NEW YORK (CNNMoney) -- Wal-Mart, stung by an embarrassingly long sales slump, is finally ready to do something about it.
On Monday, Wal-Mart announced it is bringing back thousands of products that were unceremoniously dumped from stores, saying it is ready to roll up its sleeves to win the lowest-price battle with its rivals.
To show its resolve, the world's largest retailer is adding a new tagline to its slogan "Save Money. Live Better." That tagline, which will now appear throughout Wal-Mart stores is "Low prices. Every day. On everything."
"What our customers are telling us is that they want the right products in a one-stop shop at the lowest prices. We're trying to reestablish that message," said Duncan Mac Naughton, Wal-Mart's chief merchandising officer.
Among the products returning to Wal-Mart shelves: Hellman's mayonnaise and Febreze and Glade trigger handle products.
Nationwide, Wal-Mart is also making localized additions to its stores. For example, the retailer is increasing fish supplies in Central Florida stores, adding more ice fishing and ice hockey products in Minneapolis, and boosting inventory of hiking and pool supplies in its Phoenix stores.
Adding insult to injury, not only is the discounter losing more shoppers to its competitors, its chief rival Target (TGT, Fortune 500) has been beating Wal-Mart's prices on some groceries and household products.
After a disappointing holiday season, Wal-Mart executives were quick to admit to a faulty strategy and reiterated an urgent need to fix merchandising mistakes made while navigating through the recession.
Wal-Mart's damage control starts with clearer communication about what shoppers can expect.
Mac Naughton said the "Low prices. Every Day. On Everything" message better communicates Wal-Mart's founding principle of providing low prices day in and day out.
Low prices: Wal-Mart said store managers will check competitors' prices more frequently. The company will press suppliers to lower their costs and will simplify its "ad match" policy.
From now on, if customers find a lower advertised price, Wal-Mart promises to match that price at the register in all stores without requiring shoppers to bring in a competitor's ad as proof.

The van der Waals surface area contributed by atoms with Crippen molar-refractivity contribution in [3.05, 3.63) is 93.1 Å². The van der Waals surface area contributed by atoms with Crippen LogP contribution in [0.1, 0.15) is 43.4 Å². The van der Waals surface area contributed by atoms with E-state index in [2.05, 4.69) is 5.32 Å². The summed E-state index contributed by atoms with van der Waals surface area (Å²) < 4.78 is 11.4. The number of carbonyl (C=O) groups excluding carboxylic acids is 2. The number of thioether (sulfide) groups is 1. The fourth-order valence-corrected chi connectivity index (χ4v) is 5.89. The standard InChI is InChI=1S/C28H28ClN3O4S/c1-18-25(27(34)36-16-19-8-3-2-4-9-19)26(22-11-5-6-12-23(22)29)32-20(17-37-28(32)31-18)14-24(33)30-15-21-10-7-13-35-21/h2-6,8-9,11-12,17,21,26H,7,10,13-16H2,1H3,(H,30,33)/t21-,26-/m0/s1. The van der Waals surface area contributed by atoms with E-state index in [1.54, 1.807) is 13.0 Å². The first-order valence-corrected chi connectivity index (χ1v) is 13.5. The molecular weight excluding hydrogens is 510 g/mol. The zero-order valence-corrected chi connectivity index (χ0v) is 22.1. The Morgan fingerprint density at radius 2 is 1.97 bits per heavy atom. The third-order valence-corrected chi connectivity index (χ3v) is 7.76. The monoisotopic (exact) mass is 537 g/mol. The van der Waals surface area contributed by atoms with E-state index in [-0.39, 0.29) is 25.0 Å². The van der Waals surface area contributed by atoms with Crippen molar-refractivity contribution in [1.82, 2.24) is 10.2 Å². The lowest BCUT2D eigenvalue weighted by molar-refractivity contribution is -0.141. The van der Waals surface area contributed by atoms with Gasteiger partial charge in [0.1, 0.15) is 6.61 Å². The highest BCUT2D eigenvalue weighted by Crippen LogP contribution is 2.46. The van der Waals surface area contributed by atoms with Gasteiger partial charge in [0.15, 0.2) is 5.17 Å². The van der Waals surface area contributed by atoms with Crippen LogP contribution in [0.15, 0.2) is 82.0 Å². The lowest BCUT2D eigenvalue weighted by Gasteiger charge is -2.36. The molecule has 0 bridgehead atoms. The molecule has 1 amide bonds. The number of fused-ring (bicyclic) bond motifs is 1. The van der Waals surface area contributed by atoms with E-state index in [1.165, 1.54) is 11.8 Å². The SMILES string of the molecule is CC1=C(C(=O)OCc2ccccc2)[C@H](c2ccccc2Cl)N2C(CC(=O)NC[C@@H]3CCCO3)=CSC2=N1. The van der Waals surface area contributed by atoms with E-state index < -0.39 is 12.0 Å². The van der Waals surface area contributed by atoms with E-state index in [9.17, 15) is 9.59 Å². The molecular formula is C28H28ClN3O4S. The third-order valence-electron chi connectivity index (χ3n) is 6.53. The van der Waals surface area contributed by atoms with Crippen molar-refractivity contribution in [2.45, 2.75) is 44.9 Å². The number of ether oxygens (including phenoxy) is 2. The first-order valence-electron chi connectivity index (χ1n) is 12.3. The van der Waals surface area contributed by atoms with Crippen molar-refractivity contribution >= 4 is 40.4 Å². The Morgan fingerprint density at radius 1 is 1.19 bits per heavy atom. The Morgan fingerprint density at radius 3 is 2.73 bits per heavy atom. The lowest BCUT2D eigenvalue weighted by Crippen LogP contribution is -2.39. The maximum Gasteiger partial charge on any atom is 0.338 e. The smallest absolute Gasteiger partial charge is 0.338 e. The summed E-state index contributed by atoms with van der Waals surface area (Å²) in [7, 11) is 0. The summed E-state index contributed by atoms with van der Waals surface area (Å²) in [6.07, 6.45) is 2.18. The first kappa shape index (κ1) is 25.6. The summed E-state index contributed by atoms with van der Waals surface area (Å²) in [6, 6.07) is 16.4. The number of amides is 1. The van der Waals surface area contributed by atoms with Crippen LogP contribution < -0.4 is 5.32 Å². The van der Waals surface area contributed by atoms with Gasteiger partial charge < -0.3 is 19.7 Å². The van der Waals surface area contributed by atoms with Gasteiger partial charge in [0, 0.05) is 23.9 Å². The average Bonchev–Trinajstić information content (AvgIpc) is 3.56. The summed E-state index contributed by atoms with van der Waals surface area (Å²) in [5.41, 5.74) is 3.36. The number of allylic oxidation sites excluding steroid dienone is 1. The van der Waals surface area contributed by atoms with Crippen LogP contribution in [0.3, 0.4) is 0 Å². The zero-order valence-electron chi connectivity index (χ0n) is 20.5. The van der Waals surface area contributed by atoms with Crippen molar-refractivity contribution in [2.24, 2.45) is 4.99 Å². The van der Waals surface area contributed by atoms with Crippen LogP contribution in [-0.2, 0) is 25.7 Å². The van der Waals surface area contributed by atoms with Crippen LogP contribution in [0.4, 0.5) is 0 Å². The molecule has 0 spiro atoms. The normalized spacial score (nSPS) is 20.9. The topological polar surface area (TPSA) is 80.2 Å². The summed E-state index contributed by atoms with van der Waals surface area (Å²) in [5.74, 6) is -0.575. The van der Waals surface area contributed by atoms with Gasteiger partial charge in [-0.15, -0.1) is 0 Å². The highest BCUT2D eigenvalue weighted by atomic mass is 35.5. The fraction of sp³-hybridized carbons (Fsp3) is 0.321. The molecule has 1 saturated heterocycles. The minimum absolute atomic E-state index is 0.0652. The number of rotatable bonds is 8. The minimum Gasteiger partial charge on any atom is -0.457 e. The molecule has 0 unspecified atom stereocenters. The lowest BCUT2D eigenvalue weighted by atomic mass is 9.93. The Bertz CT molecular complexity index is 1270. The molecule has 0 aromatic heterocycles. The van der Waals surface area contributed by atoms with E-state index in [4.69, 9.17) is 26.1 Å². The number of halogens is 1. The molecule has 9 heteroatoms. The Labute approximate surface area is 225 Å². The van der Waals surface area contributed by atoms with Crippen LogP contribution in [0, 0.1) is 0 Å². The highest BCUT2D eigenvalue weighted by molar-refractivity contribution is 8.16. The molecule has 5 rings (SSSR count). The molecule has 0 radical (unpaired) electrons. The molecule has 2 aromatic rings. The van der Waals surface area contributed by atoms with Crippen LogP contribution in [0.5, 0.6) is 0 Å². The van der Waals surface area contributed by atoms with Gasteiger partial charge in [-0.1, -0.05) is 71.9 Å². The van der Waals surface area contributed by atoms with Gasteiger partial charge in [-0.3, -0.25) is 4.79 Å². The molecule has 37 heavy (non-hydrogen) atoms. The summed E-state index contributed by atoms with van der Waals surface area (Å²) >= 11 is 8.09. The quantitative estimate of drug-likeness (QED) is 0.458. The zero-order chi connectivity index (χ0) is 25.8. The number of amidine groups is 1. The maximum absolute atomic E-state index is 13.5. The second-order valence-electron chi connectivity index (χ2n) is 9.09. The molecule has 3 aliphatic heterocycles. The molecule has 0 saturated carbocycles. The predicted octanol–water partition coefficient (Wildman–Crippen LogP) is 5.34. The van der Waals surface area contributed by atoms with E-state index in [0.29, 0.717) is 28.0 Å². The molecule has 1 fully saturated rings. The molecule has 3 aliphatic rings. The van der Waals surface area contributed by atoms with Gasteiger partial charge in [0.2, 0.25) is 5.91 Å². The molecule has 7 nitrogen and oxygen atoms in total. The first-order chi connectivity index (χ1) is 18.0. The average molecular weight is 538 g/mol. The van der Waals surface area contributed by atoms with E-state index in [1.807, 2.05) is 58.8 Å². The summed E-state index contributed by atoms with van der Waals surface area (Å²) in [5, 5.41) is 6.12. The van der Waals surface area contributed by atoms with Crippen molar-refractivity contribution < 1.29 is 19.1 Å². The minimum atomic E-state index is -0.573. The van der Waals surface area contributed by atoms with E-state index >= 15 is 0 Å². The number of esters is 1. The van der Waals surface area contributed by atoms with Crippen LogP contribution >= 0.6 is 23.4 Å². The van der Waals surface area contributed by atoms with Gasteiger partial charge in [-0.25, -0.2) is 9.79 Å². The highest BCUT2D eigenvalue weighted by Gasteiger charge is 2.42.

Giving more choices: After alienating customers by culling too many products from shelves, Wal-Mart is bringing the variety back by adding 8,500 items to stores.
Flags will appear next to the revived brands later this month that say, "It's back."
"We're bringing back products and brands [our customers] want," said Mac Naughton. The retailer has already boosted variety in pasta, snacks and beverages and plans to roll out more products in household goods such as paper towels, toilet paper and laundry detergent.
Later this year, Wal-Mart plans to expand the mix in electronics, clothing, sporting goods and outdoor product categories.
Mac Naughton said the company is exploring other categories including auto and office supplies and home appliances.
"These changes are good for Wal-Mart," said Marshal Cohen, chief retail analyst with NPD Group.
Wal-Mart is feeling the pressure because the discount playing field is much broader today, said Cohen.
Dollar stores weren't considered a threat by Wal-Mart, but recently they've successfully taken on their giant competitor, particularly during the recession.
More than 5% of DACA recipients have started their own businesses since enrolling the program, according to a recent survey. More
Instead of raising money for the Red Cross or requesting help from the National Guard, dozens of grassroots operations have sprung up to help get aid and supplies to Puerto Rico any way they can. But it has not been easy. More
Tesla may be edging nearer to making its electric cars in China, but the U.S. company will still face barriers in the world's largest auto market. More
In 1998, Ntsiki Biyela won a scholarship to study wine making. Now she's about to launch her own brand. More
Becoming a flight attendant can mean traveling the world. But it's a tough gig to land. Delta is looking to hire 1,000 flight attendants to join its team. More